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Home work has re-emerged as a new form of subcontracted production. Promoted through global capital, it relies on sweatshop labour conditions to cut costs and maintain workers in a vulnerable state. There are now an estimated 300 million home workers in the global workforce, who are part of the growing informal employment sector. In many instances, they are denied a living wage, safe working conditions, basic decent living standards, and recognition as workers. They can be found in every country, are mostly women, and are usually invisible. These women are slowly being recognised as the most marginalised and disadvantaged workers, as their numbers increase and the work system is extended to other industry sectors.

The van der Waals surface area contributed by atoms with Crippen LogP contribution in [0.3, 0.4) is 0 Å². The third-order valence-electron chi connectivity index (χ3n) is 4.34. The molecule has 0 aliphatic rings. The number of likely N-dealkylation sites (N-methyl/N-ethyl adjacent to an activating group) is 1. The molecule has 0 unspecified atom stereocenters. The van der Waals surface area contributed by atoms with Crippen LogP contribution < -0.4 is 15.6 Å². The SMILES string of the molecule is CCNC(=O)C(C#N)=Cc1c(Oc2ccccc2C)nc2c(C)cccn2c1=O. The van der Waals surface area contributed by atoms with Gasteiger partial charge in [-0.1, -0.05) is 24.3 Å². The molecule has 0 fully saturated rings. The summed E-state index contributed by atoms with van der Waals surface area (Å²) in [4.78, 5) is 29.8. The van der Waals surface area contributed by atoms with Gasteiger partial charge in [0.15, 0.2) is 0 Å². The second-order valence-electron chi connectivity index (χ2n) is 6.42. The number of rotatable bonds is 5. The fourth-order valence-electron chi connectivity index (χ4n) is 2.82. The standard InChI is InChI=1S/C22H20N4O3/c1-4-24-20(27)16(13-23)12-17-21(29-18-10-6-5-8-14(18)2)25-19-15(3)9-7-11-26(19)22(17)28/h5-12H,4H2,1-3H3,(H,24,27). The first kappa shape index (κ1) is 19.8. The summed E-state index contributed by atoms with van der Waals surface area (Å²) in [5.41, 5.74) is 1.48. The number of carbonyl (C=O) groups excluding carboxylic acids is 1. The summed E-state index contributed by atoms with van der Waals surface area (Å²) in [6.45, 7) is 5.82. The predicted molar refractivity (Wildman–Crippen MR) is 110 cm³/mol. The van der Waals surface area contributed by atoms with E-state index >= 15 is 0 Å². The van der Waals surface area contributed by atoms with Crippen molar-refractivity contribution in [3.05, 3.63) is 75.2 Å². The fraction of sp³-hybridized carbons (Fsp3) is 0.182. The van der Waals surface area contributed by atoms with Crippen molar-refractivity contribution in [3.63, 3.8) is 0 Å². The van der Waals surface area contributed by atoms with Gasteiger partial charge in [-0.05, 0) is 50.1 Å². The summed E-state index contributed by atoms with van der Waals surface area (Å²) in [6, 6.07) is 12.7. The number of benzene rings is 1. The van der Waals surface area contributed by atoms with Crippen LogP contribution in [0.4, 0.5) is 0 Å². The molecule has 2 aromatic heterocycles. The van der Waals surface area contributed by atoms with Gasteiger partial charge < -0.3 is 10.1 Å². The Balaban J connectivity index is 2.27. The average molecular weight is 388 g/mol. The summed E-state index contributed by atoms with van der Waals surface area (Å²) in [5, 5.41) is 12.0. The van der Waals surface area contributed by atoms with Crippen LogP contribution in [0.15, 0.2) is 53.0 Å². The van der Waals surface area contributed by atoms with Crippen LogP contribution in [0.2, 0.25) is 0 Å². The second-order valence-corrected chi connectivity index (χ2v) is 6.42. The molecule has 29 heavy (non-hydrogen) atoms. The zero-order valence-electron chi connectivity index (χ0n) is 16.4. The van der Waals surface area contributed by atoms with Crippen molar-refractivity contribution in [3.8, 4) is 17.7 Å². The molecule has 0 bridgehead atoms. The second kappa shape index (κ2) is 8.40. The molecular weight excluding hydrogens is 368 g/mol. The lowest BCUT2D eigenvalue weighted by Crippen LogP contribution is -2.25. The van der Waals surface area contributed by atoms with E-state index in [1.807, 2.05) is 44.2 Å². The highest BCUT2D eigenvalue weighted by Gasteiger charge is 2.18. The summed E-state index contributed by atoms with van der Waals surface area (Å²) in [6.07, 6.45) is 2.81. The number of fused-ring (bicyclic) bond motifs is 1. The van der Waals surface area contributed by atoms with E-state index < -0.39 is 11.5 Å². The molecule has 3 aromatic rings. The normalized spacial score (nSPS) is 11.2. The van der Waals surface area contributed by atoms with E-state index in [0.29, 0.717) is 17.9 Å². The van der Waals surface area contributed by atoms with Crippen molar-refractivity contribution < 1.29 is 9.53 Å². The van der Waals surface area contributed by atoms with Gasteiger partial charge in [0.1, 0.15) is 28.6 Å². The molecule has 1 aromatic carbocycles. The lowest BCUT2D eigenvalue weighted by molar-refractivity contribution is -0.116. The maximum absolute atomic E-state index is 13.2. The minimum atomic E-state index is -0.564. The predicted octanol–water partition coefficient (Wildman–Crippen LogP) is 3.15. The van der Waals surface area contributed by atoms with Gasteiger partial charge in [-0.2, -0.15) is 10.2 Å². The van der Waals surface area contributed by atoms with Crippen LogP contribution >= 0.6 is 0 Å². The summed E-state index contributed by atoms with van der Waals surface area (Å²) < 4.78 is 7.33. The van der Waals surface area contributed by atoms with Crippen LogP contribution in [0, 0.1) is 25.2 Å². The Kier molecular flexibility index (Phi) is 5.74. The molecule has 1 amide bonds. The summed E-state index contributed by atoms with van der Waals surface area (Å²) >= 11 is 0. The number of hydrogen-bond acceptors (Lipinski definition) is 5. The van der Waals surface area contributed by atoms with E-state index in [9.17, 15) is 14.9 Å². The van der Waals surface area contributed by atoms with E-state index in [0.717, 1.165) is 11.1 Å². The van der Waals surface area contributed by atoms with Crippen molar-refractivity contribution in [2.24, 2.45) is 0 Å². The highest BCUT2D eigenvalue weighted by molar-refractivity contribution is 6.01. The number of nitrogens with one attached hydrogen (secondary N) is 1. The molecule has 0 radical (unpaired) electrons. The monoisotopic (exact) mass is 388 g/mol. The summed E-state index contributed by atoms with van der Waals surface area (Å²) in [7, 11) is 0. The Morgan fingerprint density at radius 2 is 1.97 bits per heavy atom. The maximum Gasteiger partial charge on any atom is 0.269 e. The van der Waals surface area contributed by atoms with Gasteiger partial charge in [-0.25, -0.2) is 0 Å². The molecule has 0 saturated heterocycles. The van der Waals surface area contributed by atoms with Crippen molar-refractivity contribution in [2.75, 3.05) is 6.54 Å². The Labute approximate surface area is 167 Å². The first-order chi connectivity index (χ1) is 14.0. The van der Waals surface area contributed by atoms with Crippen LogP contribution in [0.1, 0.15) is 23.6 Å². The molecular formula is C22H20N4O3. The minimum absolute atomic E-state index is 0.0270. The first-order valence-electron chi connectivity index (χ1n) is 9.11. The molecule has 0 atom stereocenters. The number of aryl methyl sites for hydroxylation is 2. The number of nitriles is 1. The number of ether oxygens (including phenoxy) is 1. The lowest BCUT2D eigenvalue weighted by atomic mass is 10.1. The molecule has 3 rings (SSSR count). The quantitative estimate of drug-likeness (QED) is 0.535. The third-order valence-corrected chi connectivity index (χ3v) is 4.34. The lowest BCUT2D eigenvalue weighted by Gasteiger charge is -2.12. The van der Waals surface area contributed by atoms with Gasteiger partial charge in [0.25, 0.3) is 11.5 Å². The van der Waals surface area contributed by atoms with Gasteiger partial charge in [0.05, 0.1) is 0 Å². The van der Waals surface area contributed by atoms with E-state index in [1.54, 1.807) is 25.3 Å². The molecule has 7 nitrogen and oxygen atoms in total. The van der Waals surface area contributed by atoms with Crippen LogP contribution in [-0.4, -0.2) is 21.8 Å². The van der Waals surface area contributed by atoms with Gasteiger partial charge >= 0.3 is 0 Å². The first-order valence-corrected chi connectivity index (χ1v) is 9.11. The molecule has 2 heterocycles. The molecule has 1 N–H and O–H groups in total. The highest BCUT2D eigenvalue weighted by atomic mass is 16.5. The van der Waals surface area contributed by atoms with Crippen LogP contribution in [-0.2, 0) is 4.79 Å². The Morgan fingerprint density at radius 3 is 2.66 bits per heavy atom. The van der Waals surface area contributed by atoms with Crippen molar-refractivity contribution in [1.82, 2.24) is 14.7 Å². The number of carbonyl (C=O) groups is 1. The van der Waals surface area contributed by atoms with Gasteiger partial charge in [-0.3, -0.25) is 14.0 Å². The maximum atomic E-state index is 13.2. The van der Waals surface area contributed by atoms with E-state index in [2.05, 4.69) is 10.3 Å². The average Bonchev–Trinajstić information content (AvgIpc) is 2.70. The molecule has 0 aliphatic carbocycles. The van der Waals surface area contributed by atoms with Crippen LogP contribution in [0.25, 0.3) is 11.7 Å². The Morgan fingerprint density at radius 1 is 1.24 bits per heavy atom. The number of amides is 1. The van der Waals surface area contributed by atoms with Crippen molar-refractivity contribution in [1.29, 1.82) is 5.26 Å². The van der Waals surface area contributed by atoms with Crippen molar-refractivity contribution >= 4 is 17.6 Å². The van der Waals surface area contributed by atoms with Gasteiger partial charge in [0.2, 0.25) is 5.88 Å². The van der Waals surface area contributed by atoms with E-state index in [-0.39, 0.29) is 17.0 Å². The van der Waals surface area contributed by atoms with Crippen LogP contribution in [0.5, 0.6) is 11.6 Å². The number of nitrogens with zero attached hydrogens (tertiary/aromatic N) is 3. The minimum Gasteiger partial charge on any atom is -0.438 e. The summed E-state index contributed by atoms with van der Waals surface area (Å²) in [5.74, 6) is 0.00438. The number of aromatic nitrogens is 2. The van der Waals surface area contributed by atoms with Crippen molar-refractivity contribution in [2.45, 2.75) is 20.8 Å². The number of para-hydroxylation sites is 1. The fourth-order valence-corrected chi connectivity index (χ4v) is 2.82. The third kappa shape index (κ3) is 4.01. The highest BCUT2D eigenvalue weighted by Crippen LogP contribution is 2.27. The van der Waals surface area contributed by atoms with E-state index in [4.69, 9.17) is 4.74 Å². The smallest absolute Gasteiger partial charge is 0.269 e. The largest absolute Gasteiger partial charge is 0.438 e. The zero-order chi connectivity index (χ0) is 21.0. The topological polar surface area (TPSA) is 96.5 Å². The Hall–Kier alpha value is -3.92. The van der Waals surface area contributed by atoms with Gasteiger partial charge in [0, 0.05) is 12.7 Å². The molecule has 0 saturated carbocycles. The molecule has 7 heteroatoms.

This article is hosted by our co-publisher Taylor & Francis. For the full table of contents for this and previous issues of this journal, please visit the Gender and Development website.

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